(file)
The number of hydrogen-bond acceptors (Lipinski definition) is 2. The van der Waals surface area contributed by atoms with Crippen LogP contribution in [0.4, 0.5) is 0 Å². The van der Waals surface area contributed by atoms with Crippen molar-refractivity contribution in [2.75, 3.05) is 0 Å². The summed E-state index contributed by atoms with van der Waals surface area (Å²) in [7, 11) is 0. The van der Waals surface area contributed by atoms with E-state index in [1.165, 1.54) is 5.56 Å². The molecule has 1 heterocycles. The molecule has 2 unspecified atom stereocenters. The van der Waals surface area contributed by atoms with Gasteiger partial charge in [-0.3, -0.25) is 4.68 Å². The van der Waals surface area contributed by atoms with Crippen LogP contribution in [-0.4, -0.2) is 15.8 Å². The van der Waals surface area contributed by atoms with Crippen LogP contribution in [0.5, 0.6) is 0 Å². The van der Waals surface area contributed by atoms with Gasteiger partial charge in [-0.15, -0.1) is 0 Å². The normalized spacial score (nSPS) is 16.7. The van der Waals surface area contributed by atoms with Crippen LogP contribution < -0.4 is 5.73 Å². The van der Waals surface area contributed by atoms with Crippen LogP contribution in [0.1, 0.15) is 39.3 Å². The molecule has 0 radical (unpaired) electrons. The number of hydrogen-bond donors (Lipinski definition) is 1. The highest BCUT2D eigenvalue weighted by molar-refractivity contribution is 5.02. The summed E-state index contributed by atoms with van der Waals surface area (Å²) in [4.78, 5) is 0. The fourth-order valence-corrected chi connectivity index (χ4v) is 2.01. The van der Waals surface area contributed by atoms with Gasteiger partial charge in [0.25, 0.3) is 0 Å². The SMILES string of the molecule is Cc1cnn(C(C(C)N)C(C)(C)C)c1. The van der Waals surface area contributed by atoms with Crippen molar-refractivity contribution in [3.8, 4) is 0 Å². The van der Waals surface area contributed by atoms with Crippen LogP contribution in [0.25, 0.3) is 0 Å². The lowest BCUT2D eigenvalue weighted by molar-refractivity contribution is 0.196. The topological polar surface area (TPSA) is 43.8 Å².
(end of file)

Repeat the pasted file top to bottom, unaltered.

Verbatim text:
The number of hydrogen-bond acceptors (Lipinski definition) is 2. The van der Waals surface area contributed by atoms with Crippen LogP contribution in [0.4, 0.5) is 0 Å². The van der Waals surface area contributed by atoms with Crippen molar-refractivity contribution in [2.75, 3.05) is 0 Å². The summed E-state index contributed by atoms with van der Waals surface area (Å²) in [7, 11) is 0. The van der Waals surface area contributed by atoms with E-state index in [1.165, 1.54) is 5.56 Å². The molecule has 1 heterocycles. The molecule has 2 unspecified atom stereocenters. The van der Waals surface area contributed by atoms with Gasteiger partial charge in [-0.3, -0.25) is 4.68 Å². The van der Waals surface area contributed by atoms with Crippen LogP contribution in [-0.4, -0.2) is 15.8 Å². The van der Waals surface area contributed by atoms with Crippen LogP contribution in [0.5, 0.6) is 0 Å². The van der Waals surface area contributed by atoms with Gasteiger partial charge in [-0.15, -0.1) is 0 Å². The normalized spacial score (nSPS) is 16.7. The van der Waals surface area contributed by atoms with Crippen LogP contribution < -0.4 is 5.73 Å². The van der Waals surface area contributed by atoms with Crippen LogP contribution in [0.1, 0.15) is 39.3 Å². The molecule has 0 radical (unpaired) electrons. The number of hydrogen-bond donors (Lipinski definition) is 1. The highest BCUT2D eigenvalue weighted by molar-refractivity contribution is 5.02. The summed E-state index contributed by atoms with van der Waals surface area (Å²) in [4.78, 5) is 0. The fourth-order valence-corrected chi connectivity index (χ4v) is 2.01. The van der Waals surface area contributed by atoms with Gasteiger partial charge in [0.25, 0.3) is 0 Å². The SMILES string of the molecule is Cc1cnn(C(C(C)N)C(C)(C)C)c1. The van der Waals surface area contributed by atoms with Crippen molar-refractivity contribution in [3.8, 4) is 0 Å². The van der Waals surface area contributed by atoms with Crippen LogP contribution in [0.25, 0.3) is 0 Å². The lowest BCUT2D eigenvalue weighted by molar-refractivity contribution is 0.196. The topological polar surface area (TPSA) is 43.8 Å².